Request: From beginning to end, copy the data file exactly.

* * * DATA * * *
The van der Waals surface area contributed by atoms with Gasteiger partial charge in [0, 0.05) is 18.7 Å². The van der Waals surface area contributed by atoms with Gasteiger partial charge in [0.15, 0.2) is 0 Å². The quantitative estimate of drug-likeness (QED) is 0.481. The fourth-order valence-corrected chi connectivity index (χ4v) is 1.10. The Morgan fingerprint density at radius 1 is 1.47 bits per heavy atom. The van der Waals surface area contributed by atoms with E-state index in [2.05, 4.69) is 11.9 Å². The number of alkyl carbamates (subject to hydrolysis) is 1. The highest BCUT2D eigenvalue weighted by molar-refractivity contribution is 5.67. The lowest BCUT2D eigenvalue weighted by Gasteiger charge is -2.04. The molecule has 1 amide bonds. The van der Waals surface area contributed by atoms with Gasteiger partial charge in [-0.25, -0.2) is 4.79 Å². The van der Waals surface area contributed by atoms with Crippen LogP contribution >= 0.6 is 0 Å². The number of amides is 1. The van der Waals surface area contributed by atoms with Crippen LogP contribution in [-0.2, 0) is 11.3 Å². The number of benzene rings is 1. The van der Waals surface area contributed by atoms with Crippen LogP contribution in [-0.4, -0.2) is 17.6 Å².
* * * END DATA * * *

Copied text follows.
The van der Waals surface area contributed by atoms with Gasteiger partial charge in [0, 0.05) is 18.7 Å². The van der Waals surface area contributed by atoms with Gasteiger partial charge in [0.15, 0.2) is 0 Å². The quantitative estimate of drug-likeness (QED) is 0.481. The fourth-order valence-corrected chi connectivity index (χ4v) is 1.10. The Morgan fingerprint density at radius 1 is 1.47 bits per heavy atom. The van der Waals surface area contributed by atoms with E-state index in [2.05, 4.69) is 11.9 Å². The number of alkyl carbamates (subject to hydrolysis) is 1. The highest BCUT2D eigenvalue weighted by molar-refractivity contribution is 5.67. The lowest BCUT2D eigenvalue weighted by Gasteiger charge is -2.04. The molecule has 1 amide bonds. The van der Waals surface area contributed by atoms with Gasteiger partial charge in [-0.25, -0.2) is 4.79 Å². The van der Waals surface area contributed by atoms with Crippen LogP contribution >= 0.6 is 0 Å². The number of amides is 1. The van der Waals surface area contributed by atoms with Crippen LogP contribution in [-0.2, 0) is 11.3 Å². The number of benzene rings is 1. The van der Waals surface area contributed by atoms with Crippen LogP contribution in [-0.4, -0.2) is 17.6 Å².